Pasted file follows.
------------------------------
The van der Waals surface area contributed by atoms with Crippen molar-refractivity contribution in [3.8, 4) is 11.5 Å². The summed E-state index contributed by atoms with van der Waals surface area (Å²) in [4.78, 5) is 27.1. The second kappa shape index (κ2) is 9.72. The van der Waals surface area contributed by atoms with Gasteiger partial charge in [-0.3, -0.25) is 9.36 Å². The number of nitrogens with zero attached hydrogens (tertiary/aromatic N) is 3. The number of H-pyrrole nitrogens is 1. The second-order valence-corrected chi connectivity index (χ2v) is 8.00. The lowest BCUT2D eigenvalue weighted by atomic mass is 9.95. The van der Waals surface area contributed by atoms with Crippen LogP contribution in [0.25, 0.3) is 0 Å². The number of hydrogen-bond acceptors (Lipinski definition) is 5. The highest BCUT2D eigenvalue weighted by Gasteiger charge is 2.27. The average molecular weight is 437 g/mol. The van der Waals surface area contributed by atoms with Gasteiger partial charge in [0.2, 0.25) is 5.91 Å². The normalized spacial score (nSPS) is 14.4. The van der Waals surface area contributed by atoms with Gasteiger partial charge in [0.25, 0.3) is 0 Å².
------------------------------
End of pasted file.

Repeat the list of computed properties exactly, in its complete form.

The van der Waals surface area contributed by atoms with Crippen molar-refractivity contribution in [3.8, 4) is 11.5 Å². The summed E-state index contributed by atoms with van der Waals surface area (Å²) in [4.78, 5) is 27.1. The second kappa shape index (κ2) is 9.72. The van der Waals surface area contributed by atoms with Gasteiger partial charge in [-0.3, -0.25) is 9.36 Å². The number of nitrogens with zero attached hydrogens (tertiary/aromatic N) is 3. The number of H-pyrrole nitrogens is 1. The second-order valence-corrected chi connectivity index (χ2v) is 8.00. The lowest BCUT2D eigenvalue weighted by atomic mass is 9.95. The van der Waals surface area contributed by atoms with Crippen LogP contribution in [0.25, 0.3) is 0 Å². The number of hydrogen-bond acceptors (Lipinski definition) is 5. The highest BCUT2D eigenvalue weighted by Gasteiger charge is 2.27. The average molecular weight is 437 g/mol. The van der Waals surface area contributed by atoms with Gasteiger partial charge in [0.2, 0.25) is 5.91 Å². The normalized spacial score (nSPS) is 14.4. The van der Waals surface area contributed by atoms with Gasteiger partial charge in [0.25, 0.3) is 0 Å².